Allergic rhinitis is a symptomatic disorder of the nose secondary to IgE-mediated inflammation of the nasal membranes induced after exposure to allergens.
Major symptoms include nasal itching, watery rhinorrhea, nasal obstruction/congestion, sneezing and postnasal drainage.
Other symptoms include headache, conjunctival symptoms, eye pruritus, impaired smell and morning cough.
Symptoms can reverse spontaneously with or without treatment.
The prevalence of allergic diseases in the Asia-Pacific region is expected to rise over the next 20 years, driven by rapid economic development and urbanization. Allergic diseases have high socioeconomic impact by impairing productivity and quality of life, and the impact may be greater in Asia-Pacific than in Europe due to the presence and predominance of perennial allergens.
The fixed-dose combination of montelukast plus levocetirizine produces greater improvements in allergic rhinitis symptoms as compared with montelukast alone in patients with concurrent mild-to-moderate asthma, according to the results of a phase III trial. Moreover, the combination is well tolerated with an acceptable safety profile.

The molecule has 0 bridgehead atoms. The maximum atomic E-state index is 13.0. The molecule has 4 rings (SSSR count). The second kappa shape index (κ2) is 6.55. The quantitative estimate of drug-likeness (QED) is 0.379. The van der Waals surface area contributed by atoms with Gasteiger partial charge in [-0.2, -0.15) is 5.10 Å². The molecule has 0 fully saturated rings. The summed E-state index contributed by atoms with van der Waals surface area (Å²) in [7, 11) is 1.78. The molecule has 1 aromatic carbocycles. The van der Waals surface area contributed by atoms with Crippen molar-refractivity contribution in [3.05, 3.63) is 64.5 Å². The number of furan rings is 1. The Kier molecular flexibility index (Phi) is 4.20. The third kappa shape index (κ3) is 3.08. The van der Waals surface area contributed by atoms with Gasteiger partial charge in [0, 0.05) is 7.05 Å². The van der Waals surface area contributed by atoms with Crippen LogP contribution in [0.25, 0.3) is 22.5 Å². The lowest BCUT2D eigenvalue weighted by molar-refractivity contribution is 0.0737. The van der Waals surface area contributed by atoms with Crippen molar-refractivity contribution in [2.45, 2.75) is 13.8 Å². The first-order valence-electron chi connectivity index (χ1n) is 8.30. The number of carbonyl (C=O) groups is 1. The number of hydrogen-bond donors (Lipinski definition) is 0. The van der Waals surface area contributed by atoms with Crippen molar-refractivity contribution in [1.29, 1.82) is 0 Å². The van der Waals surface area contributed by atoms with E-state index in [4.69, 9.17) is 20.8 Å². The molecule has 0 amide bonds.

Transdermal administration of emedastine difumarate provides effective control of symptoms of seasonal allergic rhinitis, with the effects sustained throughout the day and raising no safety signals of clinical concern, according to the results of a phase III trial.
The presence of eczema or atopic dermatitis with concurrent allergic sensitization at 1 year of age was associated with an increased risk of developing asthma and food allergy in later childhood at 3 years old, according to the CHILD* study.
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Treatment with the DPP 1* inhibitor brensocatib prolonged time to exacerbation and reduced exacerbation rates in patients with non-cystic fibrosis bronchiectasis, according to the phase II WILLOW** study presented at ERS 2020.
The first-in-class oral tyrosine kinase inhibitor (TKI) masitinib demonstrated a positive benefit-risk profile over a sustained period in patients with severe persistent asthma regardless of baseline eosinophil level, with the greatest benefit seen among those with the highest oral corticosteroid (OCS) dependency, according to data presented at ERS 2020.
Regular, low-dose, oral sustained-release morphine improved the health status of patients with moderate-to-very-severe chronic breathlessness due to chronic obstructive pulmonary disease (COPD), the MORDYC* trial has shown, validating its palliative role for chronic breathlessness.